Crude oil prices closed below $50 a barrel for the first time in more than two months on Friday, declining by more than $5 a barrel in the past week on rising U.S. supplies and slower economic growth.
Light, sweet crude for June delivery fell $2.27 to settle at $49.90 a barrel on the New York Mercantile Exchange (search). That is lowest settlement price since Feb. 18, when Nymex oil futures closed at $48.35.
Gasoline futures fell by more than a nickel on Friday, trading at $1.495 per gallon on Nymex. Still, pump prices average more than $2.20 a gallon nationwide and the peak demand period is right around the corner.
In the past week, oil prices have been on a downward trend due to a spate of bearish news, the most recent being the Commerce Department's (search) announcement that the U.S. economy grew at a slower-than-expected rate of 3.1 percent in the first quarter.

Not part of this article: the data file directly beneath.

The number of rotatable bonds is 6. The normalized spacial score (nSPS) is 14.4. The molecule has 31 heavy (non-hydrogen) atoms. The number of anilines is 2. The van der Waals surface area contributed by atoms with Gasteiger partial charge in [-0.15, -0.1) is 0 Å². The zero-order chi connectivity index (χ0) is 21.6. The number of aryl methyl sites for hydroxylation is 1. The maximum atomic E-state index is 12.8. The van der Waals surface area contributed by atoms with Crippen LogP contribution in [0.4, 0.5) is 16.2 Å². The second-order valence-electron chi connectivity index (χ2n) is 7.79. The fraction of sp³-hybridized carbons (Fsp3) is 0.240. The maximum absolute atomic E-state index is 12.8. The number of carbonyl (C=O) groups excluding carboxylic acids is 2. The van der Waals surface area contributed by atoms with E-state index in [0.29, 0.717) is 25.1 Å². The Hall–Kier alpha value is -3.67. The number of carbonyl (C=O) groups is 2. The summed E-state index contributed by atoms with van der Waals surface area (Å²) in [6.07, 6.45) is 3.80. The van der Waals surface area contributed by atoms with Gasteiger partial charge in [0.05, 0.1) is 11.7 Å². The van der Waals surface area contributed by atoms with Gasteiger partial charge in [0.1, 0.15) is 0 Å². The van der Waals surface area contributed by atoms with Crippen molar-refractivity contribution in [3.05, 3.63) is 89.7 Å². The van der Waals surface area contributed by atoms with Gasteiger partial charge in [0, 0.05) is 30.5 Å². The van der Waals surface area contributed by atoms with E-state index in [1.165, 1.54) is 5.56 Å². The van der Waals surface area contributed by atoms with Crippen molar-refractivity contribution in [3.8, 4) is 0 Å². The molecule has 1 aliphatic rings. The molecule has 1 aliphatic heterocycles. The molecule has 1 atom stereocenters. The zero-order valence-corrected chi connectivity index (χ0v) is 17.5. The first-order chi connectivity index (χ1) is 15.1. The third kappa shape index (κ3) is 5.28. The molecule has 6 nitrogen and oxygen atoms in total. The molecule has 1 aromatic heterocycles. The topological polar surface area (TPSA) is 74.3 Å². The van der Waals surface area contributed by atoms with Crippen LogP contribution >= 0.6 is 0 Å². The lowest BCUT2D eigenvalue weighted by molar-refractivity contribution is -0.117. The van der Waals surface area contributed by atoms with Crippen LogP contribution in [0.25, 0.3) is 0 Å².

On Wednesday, the Energy Department (search) said inventories of crude oil in the largest energy-consuming country grew by 5.5 million barrels last week to 324.4 million barrels, or 9 per cent above year-ago levels — the tenth time supplies have risen in 11 weeks.
President Bush has also signaled that he would act to reduce crude prices, first when he called on Saudi Arabia's Crown Prince Abdullah (search) Monday to expand production, and on Wednesday when he urged using closed military bases as sites for new oil refineries.
While oil futures have fallen their recent peak above $58 a barrel, prices remain more than 30 percent higher than a year ago.
Strong global demand, concerns about limited excess production capacity and fears of unplanned supply disruptions have kept prices high in recent years.